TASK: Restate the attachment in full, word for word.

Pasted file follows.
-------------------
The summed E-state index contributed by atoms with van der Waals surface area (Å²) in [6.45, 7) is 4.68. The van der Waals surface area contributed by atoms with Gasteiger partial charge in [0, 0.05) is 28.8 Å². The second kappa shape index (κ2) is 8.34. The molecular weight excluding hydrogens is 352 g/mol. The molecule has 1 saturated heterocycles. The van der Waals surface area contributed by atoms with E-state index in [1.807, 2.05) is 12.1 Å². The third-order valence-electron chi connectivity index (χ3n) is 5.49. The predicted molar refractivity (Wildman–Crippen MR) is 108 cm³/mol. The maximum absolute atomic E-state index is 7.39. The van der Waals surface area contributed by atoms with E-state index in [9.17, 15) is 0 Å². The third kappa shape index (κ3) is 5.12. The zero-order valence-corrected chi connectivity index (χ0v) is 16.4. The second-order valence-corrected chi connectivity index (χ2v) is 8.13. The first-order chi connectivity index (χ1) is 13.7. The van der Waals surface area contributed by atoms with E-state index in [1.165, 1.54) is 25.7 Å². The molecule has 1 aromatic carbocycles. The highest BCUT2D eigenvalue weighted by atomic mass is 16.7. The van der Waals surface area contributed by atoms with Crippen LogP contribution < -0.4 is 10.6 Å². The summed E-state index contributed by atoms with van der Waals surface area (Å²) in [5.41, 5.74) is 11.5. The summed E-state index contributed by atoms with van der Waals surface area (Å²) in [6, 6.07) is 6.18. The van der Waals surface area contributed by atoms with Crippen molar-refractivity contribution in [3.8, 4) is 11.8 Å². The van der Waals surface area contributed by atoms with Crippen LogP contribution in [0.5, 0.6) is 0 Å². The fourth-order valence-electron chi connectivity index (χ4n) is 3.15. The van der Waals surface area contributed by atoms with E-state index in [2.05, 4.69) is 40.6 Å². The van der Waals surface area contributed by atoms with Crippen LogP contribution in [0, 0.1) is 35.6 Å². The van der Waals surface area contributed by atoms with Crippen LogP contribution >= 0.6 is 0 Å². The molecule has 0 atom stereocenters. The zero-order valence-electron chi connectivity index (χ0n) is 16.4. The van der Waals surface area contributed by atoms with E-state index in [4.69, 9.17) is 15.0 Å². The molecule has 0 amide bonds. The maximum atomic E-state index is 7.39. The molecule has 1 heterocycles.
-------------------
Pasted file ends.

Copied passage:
The summed E-state index contributed by atoms with van der Waals surface area (Å²) in [6.45, 7) is 4.68. The van der Waals surface area contributed by atoms with Gasteiger partial charge in [0, 0.05) is 28.8 Å². The second kappa shape index (κ2) is 8.34. The molecular weight excluding hydrogens is 352 g/mol. The molecule has 1 saturated heterocycles. The van der Waals surface area contributed by atoms with E-state index in [1.807, 2.05) is 12.1 Å². The third-order valence-electron chi connectivity index (χ3n) is 5.49. The predicted molar refractivity (Wildman–Crippen MR) is 108 cm³/mol. The maximum absolute atomic E-state index is 7.39. The van der Waals surface area contributed by atoms with E-state index in [9.17, 15) is 0 Å². The third kappa shape index (κ3) is 5.12. The zero-order valence-corrected chi connectivity index (χ0v) is 16.4. The second-order valence-corrected chi connectivity index (χ2v) is 8.13. The first-order chi connectivity index (χ1) is 13.7. The van der Waals surface area contributed by atoms with E-state index in [1.165, 1.54) is 25.7 Å². The molecule has 1 aromatic carbocycles. The highest BCUT2D eigenvalue weighted by atomic mass is 16.7. The van der Waals surface area contributed by atoms with Crippen LogP contribution < -0.4 is 10.6 Å². The summed E-state index contributed by atoms with van der Waals surface area (Å²) in [5.41, 5.74) is 11.5. The summed E-state index contributed by atoms with van der Waals surface area (Å²) in [6, 6.07) is 6.18. The van der Waals surface area contributed by atoms with Crippen molar-refractivity contribution in [3.8, 4) is 11.8 Å². The van der Waals surface area contributed by atoms with Crippen LogP contribution in [0.5, 0.6) is 0 Å². The fourth-order valence-electron chi connectivity index (χ4n) is 3.15. The van der Waals surface area contributed by atoms with E-state index in [2.05, 4.69) is 40.6 Å². The van der Waals surface area contributed by atoms with Crippen LogP contribution in [0, 0.1) is 35.6 Å². The van der Waals surface area contributed by atoms with Crippen LogP contribution >= 0.6 is 0 Å². The molecule has 0 atom stereocenters. The zero-order valence-electron chi connectivity index (χ0n) is 16.4. The van der Waals surface area contributed by atoms with E-state index in [4.69, 9.17) is 15.0 Å². The molecule has 0 amide bonds. The maximum atomic E-state index is 7.39. The molecule has 1 heterocycles.